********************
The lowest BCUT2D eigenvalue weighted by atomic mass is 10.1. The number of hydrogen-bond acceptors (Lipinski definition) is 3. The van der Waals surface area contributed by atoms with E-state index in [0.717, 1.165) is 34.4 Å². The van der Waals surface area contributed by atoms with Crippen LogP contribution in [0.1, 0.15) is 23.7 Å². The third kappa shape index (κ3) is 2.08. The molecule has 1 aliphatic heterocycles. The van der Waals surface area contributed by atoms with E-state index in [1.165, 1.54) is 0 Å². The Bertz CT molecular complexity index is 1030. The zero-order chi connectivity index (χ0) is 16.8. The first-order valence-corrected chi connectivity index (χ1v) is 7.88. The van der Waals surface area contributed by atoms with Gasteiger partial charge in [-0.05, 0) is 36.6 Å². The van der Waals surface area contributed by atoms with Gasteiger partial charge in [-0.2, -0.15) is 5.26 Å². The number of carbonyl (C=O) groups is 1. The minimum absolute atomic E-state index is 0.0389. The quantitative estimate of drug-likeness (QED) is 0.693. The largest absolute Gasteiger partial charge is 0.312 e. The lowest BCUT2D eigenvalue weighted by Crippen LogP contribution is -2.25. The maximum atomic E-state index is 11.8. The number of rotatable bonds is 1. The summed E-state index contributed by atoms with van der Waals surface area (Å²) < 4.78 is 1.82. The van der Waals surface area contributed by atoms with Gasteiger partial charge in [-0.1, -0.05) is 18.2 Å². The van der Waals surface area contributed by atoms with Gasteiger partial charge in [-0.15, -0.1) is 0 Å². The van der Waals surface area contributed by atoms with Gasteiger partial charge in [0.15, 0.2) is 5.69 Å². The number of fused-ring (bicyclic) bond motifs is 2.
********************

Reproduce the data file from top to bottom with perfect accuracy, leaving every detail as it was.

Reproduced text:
The lowest BCUT2D eigenvalue weighted by atomic mass is 10.1. The number of hydrogen-bond acceptors (Lipinski definition) is 3. The van der Waals surface area contributed by atoms with E-state index in [0.717, 1.165) is 34.4 Å². The van der Waals surface area contributed by atoms with Crippen LogP contribution in [0.1, 0.15) is 23.7 Å². The third kappa shape index (κ3) is 2.08. The molecule has 1 aliphatic heterocycles. The van der Waals surface area contributed by atoms with E-state index in [1.165, 1.54) is 0 Å². The Bertz CT molecular complexity index is 1030. The zero-order chi connectivity index (χ0) is 16.8. The first-order valence-corrected chi connectivity index (χ1v) is 7.88. The van der Waals surface area contributed by atoms with Gasteiger partial charge in [-0.05, 0) is 36.6 Å². The van der Waals surface area contributed by atoms with Gasteiger partial charge in [-0.2, -0.15) is 5.26 Å². The number of carbonyl (C=O) groups is 1. The minimum absolute atomic E-state index is 0.0389. The quantitative estimate of drug-likeness (QED) is 0.693. The largest absolute Gasteiger partial charge is 0.312 e. The lowest BCUT2D eigenvalue weighted by Crippen LogP contribution is -2.25. The maximum atomic E-state index is 11.8. The number of rotatable bonds is 1. The summed E-state index contributed by atoms with van der Waals surface area (Å²) < 4.78 is 1.82. The van der Waals surface area contributed by atoms with Gasteiger partial charge in [-0.1, -0.05) is 18.2 Å². The van der Waals surface area contributed by atoms with Gasteiger partial charge in [-0.15, -0.1) is 0 Å². The van der Waals surface area contributed by atoms with Gasteiger partial charge in [0.15, 0.2) is 5.69 Å². The number of fused-ring (bicyclic) bond motifs is 2.